Bath Concentrates on Value, Sustainability and Technologies
November 9, 2009,
In the cloudy economy’s bath business climate, the forecast calls for — no surprise — more value pricing, new technologies with a sustainable edge, and solid brands that can distance a product from the otherwise predictable basics.
Still looking to lure wary consumers, suppliers have found that they must be flexible and ready to adjust their strategies in working with retailers’ new approaches to the business, and they must be willing to bend on price and product.
“There was 'open to listen’ [at September market] and [buyers] seemed they have managed their inventories with money for the right promotion,” said Bob Hamilton, director of marketing, New York-based Welspun USA.
With that “open to listen” more prevalent than “open to buy,” suppliers are seeing a slower start to new program roll outs, said Jeff Kaufman, president and coo, Moonachie, NJ-based Avanti.
“Clearly, there are less retailers and less space and less appetite for big risks. So they are doing more testing instead of diving in with both feet,” he explained. “Today, it takes longer to roll out a new fashion program. It has to prove itself before earning itself a more permanent slot on the selling floor.”
Even so, Avanti’s terry business — especially products featuring transitional and botanical looks — has been “very strong” in recent months as have metal and novelty looks in the accessory category, he said.
New York-based Ex-Cell Home Fashions is engaging its customers with different looks to meet pricing demands.
“Our strategy is to be sensitive to price challenges by coming up with alternatives,” said Ida Moran, vp, merchandising, fashion bath.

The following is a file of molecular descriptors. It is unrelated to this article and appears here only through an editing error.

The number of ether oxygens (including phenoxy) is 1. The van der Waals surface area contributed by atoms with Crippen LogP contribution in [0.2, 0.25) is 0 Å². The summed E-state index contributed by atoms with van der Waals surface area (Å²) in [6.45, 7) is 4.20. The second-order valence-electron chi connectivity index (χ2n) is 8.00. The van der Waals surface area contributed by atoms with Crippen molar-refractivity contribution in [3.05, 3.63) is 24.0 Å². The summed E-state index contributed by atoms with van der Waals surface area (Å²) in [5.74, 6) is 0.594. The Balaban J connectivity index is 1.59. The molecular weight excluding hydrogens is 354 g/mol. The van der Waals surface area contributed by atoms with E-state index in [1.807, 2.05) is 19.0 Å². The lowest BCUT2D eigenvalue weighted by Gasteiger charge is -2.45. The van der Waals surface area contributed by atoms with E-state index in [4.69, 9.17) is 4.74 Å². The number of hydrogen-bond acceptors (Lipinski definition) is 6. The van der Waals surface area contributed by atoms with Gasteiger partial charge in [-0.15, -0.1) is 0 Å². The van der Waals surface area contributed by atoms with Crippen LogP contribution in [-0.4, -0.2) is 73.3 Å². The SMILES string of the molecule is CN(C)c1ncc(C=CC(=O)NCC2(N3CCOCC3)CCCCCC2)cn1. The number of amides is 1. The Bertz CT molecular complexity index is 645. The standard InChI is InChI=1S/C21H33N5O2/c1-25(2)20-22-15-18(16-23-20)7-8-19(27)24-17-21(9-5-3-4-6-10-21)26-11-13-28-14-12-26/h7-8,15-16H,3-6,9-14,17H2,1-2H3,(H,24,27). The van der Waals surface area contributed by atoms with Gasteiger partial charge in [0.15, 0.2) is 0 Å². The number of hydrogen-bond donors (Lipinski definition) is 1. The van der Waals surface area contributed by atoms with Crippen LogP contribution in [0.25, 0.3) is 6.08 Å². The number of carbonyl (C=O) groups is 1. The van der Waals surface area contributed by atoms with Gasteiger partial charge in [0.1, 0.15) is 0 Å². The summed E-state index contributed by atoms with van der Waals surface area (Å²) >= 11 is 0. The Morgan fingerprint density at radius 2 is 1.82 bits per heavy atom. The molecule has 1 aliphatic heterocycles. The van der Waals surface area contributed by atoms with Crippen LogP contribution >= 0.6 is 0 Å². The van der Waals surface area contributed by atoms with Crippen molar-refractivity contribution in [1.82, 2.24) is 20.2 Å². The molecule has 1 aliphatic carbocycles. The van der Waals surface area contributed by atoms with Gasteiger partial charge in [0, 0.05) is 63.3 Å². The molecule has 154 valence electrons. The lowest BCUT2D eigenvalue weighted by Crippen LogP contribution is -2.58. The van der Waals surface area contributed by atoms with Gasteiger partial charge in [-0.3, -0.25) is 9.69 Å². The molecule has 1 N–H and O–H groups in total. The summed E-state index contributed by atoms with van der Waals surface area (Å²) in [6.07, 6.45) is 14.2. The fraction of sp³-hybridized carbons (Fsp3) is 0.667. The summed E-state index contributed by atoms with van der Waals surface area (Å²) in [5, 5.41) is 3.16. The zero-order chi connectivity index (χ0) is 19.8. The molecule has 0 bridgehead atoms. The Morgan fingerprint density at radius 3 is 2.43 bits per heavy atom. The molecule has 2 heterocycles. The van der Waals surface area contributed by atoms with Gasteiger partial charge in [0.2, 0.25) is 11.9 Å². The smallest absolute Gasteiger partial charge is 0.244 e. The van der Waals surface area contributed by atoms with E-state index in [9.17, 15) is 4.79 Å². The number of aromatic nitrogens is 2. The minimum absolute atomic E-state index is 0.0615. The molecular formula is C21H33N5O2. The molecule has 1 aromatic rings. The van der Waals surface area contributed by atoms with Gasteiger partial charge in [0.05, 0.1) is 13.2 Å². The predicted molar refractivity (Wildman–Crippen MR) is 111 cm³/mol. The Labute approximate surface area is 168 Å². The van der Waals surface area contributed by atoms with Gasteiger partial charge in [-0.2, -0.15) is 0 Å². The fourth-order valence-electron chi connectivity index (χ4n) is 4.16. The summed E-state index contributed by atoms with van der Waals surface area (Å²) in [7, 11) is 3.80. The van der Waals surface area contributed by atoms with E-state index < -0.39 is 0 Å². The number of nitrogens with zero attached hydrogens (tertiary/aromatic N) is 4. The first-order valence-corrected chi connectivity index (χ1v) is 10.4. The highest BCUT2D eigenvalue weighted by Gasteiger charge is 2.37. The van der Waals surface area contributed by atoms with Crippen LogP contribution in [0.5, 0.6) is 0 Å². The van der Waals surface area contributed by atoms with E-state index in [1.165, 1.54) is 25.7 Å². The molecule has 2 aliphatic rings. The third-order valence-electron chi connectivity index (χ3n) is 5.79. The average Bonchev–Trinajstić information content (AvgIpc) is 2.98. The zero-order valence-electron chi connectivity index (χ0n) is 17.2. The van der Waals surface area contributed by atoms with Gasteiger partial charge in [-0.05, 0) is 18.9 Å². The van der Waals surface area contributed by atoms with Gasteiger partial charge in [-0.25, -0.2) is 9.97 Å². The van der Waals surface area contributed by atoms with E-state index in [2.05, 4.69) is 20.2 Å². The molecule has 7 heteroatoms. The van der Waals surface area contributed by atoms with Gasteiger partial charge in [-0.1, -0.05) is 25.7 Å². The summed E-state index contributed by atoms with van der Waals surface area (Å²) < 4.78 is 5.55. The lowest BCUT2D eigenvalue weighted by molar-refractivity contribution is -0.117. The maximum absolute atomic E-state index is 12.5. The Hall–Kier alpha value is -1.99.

Such efforts include accessory collections that use new material combinations, such as ceramic with wicker or ceramic with sheet metal.
Also being creative to achieve target price brackets is Westgate, which recently added shower curtains. The New York-based company’s line comprises mostly stand-alone product, but because of Westgate’s extensive fabric production capabilities, the company said it is able to offer the option of matching shower curtains to bedding and other programs for fully coordinated looks.
Bellmawr, N.J.-based Ginsey described the emergence of affordable “stay-cations” — or staying at home for vacation — as helping, not hurting, its bath solutions business.
“Investments into home goods, once considered utility purchases, are now thought of as comfort or fashion purchases,” explained Jeff Cohen, svp, sales.
In response, Ginsey has created its “GelSpa” line of comfort tub pieces made of a cushioned open weave material that allows for both comfort and easy drainage of water. Components include a full cushioned bath mat with a gel chamber headrest, and “Gel” slippers “to complete the pampering experience,” Cohen said. GelSpa it set to hit retail shelves in early 2010.
Along with nesting-type products and looks, sustainability is a direction retailers increasingly want to travel, and one way to get there has been to demand environmentally sound products and practices from suppliers. Bath companies are part of the movement, but the effort doesn’t always pay off.